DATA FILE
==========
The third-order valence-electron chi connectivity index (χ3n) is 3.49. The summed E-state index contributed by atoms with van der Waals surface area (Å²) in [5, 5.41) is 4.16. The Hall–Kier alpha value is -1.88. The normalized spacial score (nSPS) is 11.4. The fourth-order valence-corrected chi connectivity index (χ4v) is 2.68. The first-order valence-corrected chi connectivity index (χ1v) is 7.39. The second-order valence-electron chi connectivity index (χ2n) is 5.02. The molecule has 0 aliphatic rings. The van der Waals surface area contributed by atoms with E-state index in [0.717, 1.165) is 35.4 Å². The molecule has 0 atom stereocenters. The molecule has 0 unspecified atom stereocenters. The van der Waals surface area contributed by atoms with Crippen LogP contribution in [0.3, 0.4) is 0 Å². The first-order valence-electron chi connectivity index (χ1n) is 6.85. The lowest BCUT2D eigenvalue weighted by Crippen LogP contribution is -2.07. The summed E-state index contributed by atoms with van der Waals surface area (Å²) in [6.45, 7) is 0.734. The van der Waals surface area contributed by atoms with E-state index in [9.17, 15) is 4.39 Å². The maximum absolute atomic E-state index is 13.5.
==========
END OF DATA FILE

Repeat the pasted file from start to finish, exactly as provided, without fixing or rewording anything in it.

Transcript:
The third-order valence-electron chi connectivity index (χ3n) is 3.49. The summed E-state index contributed by atoms with van der Waals surface area (Å²) in [5, 5.41) is 4.16. The Hall–Kier alpha value is -1.88. The normalized spacial score (nSPS) is 11.4. The fourth-order valence-corrected chi connectivity index (χ4v) is 2.68. The first-order valence-corrected chi connectivity index (χ1v) is 7.39. The second-order valence-electron chi connectivity index (χ2n) is 5.02. The molecule has 0 aliphatic rings. The van der Waals surface area contributed by atoms with E-state index in [0.717, 1.165) is 35.4 Å². The molecule has 0 atom stereocenters. The molecule has 0 unspecified atom stereocenters. The van der Waals surface area contributed by atoms with Crippen LogP contribution in [0.3, 0.4) is 0 Å². The first-order valence-electron chi connectivity index (χ1n) is 6.85. The lowest BCUT2D eigenvalue weighted by Crippen LogP contribution is -2.07. The summed E-state index contributed by atoms with van der Waals surface area (Å²) in [6.45, 7) is 0.734. The van der Waals surface area contributed by atoms with E-state index in [9.17, 15) is 4.39 Å². The maximum absolute atomic E-state index is 13.5.